Lubricants are used in many types of machinery during the day-to-day operation in various industrial and commercial activities. Used oil is, simply put, any oil that has been refined from crude oil and such use leads physical and/ or chemical contamination. During normal use, Impurities including dirt, metal particles, water, as well as other chemicals may be blended in with the oil, causing diminishing performance. These lubricating oils are classified as a type of chemical waste because it has been proven to have severe adverse impacts on the environment if dispose of improperly. Chemistry of oil
Petroleum and its related products are made up with hydrocarbons, which are by its name, compounds containing both carbon and hydrogen. The simplest molecule of hydrocarbon is methane, the main component of natural gas. With the extension of additional carbon and hydrogen atoms, longer chains will be formed. In the case of lubricating oils, each molecule contains from 20 to 70 carbon atoms. These molecules are found to be particularly stable and will never be diminished. That is to say, replacing depleted additives within the oil is the key and crucial step to refine the used oil.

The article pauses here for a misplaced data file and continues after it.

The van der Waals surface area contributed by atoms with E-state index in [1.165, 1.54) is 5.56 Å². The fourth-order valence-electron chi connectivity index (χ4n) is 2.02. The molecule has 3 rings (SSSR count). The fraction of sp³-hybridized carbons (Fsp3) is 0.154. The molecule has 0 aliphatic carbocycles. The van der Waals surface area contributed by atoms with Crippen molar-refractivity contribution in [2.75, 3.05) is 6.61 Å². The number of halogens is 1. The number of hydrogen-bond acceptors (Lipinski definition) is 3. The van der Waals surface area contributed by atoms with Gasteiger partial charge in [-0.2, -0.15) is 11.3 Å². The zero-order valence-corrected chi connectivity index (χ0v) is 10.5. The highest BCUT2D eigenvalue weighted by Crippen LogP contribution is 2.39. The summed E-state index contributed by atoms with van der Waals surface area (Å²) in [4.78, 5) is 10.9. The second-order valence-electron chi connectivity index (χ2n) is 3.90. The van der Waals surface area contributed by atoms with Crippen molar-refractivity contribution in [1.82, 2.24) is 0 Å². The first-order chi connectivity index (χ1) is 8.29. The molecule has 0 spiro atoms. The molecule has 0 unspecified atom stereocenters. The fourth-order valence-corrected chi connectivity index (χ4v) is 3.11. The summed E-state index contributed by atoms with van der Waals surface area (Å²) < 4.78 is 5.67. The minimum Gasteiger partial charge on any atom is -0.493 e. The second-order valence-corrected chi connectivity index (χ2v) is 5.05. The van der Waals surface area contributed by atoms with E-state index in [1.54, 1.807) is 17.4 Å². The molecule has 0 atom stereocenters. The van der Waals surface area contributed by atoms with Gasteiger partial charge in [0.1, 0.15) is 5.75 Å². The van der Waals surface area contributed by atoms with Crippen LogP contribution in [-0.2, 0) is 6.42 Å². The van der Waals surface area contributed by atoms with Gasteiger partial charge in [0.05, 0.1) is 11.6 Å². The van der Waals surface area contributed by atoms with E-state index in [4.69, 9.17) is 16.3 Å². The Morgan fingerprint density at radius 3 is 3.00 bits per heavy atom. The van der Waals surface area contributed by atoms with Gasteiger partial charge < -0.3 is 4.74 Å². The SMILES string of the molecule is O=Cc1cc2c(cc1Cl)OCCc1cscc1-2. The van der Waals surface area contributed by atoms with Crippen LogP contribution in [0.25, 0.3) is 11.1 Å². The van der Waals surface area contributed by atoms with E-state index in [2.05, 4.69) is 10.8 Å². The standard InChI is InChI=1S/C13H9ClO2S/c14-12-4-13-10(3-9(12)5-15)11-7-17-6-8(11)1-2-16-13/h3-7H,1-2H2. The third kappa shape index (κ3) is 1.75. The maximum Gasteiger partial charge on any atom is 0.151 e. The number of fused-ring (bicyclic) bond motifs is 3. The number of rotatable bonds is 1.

Impacts to environment and human health
Numerous toxic substances are found in spent oil, these toxins are uneasy to be degraded once enter the environment. For instance, polycyclic aromatic hydrocarbons found in used motor oil have been proven to be a carcinogen. Tiny metal scrapings from the engine compartment such as lead, arsenic, and zinc will also blended into the oils during operations. In addition, exposure to heat during engine combustion will also alter the chemical structures of the oil. Leakages, spillages, or improper handling of lubricating oils will enter the local water bodies unavoidably, through manmade drains or channels to streams, rivers, lakes, underground water tables and even reaching the ocean. At the end of the day, poisoning our drinking water sources and marine animals that we may consume ourselves.